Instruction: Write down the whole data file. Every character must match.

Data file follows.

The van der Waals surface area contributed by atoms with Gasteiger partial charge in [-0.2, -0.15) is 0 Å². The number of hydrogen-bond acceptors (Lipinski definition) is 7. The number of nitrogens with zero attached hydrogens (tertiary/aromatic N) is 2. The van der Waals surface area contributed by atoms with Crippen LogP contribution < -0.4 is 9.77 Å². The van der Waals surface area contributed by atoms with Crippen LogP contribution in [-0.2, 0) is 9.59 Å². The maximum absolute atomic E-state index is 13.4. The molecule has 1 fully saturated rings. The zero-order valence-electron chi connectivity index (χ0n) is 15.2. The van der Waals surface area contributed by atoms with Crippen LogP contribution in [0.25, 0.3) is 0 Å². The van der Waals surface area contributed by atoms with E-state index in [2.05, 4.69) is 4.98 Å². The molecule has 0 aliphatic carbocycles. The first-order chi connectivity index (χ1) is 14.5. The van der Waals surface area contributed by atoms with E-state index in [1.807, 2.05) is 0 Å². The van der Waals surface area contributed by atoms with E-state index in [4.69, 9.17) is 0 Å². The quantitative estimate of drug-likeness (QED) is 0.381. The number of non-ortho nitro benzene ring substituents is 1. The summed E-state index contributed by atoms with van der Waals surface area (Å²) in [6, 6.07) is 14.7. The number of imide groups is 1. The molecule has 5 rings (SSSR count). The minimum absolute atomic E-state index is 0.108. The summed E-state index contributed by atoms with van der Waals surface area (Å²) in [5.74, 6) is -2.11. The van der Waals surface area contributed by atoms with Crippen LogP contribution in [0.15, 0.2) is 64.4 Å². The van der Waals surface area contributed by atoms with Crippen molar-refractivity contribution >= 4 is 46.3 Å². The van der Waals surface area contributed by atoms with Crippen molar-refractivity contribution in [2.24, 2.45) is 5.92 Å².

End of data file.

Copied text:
The van der Waals surface area contributed by atoms with Gasteiger partial charge in [-0.2, -0.15) is 0 Å². The number of hydrogen-bond acceptors (Lipinski definition) is 7. The number of nitrogens with zero attached hydrogens (tertiary/aromatic N) is 2. The van der Waals surface area contributed by atoms with Crippen LogP contribution < -0.4 is 9.77 Å². The van der Waals surface area contributed by atoms with Crippen LogP contribution in [-0.2, 0) is 9.59 Å². The maximum absolute atomic E-state index is 13.4. The molecule has 1 fully saturated rings. The zero-order valence-electron chi connectivity index (χ0n) is 15.2. The van der Waals surface area contributed by atoms with Crippen LogP contribution in [0.25, 0.3) is 0 Å². The van der Waals surface area contributed by atoms with E-state index in [2.05, 4.69) is 4.98 Å². The molecule has 0 aliphatic carbocycles. The first-order chi connectivity index (χ1) is 14.5. The van der Waals surface area contributed by atoms with E-state index in [1.807, 2.05) is 0 Å². The van der Waals surface area contributed by atoms with E-state index in [4.69, 9.17) is 0 Å². The quantitative estimate of drug-likeness (QED) is 0.381. The number of non-ortho nitro benzene ring substituents is 1. The summed E-state index contributed by atoms with van der Waals surface area (Å²) in [6, 6.07) is 14.7. The number of imide groups is 1. The molecule has 5 rings (SSSR count). The minimum absolute atomic E-state index is 0.108. The summed E-state index contributed by atoms with van der Waals surface area (Å²) in [5.74, 6) is -2.11. The van der Waals surface area contributed by atoms with Crippen LogP contribution in [0.15, 0.2) is 64.4 Å². The van der Waals surface area contributed by atoms with Crippen molar-refractivity contribution >= 4 is 46.3 Å². The van der Waals surface area contributed by atoms with Crippen molar-refractivity contribution in [2.24, 2.45) is 5.92 Å².